Improving Your EPC Ratings: Lighting

EPC Yorkshire looks at how lighting systems could be used to improve your EPC ratings

In your formative years, your parents might have chivvied you to switch off the lights after use. During the Three Day Working Week, we had films telling us to “Switch Off Something right now”. We were told that “energy sense was common sense”. Years after their original context, these are still wise words today. With bills rising, energy efficiency is well and truly in the mainstream; more so with EPC regulations. For the first of our series of posts on improving your EPC ratings, we look at lighting systems.

Lighting EPC image by Martiapunts (via Shutterstock).

LED light bulb changing image by Martiapunts (via Shutterstock).

An effective lighting system should meet the needs of your tenants or leaseholders. Whether for reading at home or working at a customer contact centre, they should add enough to light for relaxation or productivity. In many offices, this means fluorescent lights; in the home, it used to be incandescent bulb in screw or bayonet fitting. 100W a time for the ‘big light’, whilst watching; 60W tops for a reading lamp.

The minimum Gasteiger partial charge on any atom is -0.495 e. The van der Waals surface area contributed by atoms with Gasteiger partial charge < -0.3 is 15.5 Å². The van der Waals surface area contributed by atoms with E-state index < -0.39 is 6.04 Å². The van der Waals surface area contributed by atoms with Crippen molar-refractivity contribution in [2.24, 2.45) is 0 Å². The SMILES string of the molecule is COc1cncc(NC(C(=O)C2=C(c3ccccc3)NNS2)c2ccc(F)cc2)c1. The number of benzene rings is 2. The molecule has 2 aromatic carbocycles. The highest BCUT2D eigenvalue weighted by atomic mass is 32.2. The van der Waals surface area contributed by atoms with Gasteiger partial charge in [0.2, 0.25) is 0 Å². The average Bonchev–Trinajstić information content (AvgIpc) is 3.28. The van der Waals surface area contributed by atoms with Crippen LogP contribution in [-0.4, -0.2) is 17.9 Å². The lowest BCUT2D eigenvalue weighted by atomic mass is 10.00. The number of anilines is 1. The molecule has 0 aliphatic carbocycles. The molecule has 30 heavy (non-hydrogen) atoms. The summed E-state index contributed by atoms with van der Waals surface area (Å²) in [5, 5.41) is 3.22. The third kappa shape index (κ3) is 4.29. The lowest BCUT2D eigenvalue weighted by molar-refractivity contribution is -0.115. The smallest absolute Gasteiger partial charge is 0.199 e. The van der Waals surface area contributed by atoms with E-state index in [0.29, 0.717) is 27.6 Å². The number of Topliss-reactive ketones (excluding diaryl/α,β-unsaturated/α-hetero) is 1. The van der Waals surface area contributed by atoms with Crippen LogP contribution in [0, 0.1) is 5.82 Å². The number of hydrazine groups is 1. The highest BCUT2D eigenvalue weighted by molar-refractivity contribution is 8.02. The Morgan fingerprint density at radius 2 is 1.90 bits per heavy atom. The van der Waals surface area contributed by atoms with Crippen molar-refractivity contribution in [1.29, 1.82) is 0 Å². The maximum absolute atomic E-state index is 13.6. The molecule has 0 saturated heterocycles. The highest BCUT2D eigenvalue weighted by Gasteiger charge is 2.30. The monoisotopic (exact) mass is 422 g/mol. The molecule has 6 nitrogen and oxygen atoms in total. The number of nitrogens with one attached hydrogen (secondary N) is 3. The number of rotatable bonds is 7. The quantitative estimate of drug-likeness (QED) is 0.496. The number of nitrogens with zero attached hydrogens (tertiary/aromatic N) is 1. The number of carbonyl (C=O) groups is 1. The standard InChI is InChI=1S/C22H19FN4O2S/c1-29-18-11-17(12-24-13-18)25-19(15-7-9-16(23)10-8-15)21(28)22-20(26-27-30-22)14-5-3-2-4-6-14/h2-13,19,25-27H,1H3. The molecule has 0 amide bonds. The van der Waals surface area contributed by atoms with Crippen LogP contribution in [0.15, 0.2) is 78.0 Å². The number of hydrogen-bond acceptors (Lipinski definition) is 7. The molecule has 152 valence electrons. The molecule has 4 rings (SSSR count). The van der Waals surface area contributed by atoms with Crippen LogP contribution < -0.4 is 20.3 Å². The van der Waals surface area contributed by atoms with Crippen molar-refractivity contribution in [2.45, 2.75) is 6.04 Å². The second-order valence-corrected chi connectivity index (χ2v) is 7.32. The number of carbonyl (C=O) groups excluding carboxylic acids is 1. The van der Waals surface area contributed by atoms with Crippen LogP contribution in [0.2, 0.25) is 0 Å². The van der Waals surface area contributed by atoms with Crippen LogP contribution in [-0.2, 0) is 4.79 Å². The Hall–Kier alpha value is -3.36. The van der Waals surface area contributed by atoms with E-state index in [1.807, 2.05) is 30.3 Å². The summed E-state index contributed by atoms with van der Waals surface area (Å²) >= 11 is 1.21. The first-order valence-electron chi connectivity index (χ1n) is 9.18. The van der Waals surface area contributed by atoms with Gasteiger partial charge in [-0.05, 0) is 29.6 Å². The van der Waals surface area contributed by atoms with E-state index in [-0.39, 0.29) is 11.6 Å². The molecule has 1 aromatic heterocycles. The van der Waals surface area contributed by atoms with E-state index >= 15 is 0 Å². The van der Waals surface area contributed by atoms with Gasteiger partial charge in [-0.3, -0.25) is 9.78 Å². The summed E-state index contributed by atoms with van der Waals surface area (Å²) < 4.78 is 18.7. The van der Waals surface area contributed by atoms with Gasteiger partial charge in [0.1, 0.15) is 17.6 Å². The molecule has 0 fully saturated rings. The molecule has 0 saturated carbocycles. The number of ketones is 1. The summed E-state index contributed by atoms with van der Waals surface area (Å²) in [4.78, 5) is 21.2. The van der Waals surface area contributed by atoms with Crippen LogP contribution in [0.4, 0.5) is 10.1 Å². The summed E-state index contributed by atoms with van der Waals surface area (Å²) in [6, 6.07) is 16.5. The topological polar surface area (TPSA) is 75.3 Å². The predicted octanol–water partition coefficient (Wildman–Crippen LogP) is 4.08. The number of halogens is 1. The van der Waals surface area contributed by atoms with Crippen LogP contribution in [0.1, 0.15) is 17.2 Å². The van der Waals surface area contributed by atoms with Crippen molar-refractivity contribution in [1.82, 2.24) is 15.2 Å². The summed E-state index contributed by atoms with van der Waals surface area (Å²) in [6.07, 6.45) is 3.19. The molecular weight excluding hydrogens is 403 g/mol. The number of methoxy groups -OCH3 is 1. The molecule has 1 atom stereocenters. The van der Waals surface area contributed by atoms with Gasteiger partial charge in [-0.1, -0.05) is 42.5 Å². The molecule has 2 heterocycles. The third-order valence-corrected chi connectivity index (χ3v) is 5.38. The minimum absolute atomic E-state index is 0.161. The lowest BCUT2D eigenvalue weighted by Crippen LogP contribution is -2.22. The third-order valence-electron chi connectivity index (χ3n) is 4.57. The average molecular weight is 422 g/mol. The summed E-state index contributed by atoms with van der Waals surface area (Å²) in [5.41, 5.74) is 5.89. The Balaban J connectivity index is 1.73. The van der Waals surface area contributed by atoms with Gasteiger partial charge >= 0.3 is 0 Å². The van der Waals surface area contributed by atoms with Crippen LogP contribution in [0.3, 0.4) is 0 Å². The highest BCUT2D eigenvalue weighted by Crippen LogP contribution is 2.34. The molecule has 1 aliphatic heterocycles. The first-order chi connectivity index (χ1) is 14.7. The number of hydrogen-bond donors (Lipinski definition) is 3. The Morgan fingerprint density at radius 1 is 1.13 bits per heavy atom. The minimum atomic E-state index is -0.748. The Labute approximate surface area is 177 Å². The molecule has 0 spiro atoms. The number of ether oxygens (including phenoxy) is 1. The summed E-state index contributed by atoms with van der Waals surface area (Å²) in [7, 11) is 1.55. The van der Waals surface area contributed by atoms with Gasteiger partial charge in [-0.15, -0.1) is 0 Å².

With the ban on incandescent bulbs, householders plump for fluorescent bulbs, or LED lighting. Compact fluorescent lighting and LED lighting take up considerably less energy than their incandescent predecessors. They are just as bright as their predecessors too, and affordable.

How to keep the lights on, whilst using less energy

Changing your light bulbs isn’t just an easy way to boost your Energy Performance Certificate ratings. They are more cost effective. In most cases, LED and compact fluorescent lighting systems outlast older, less energy efficient bulbs.

In terms of energy efficiency, LED lights and compact fluorescent lights are an attractive option. For good all round natural light, close to incandescent bulbs, halogen light bulbs are another good option.

EPC Yorkshire, 08 September 2017.

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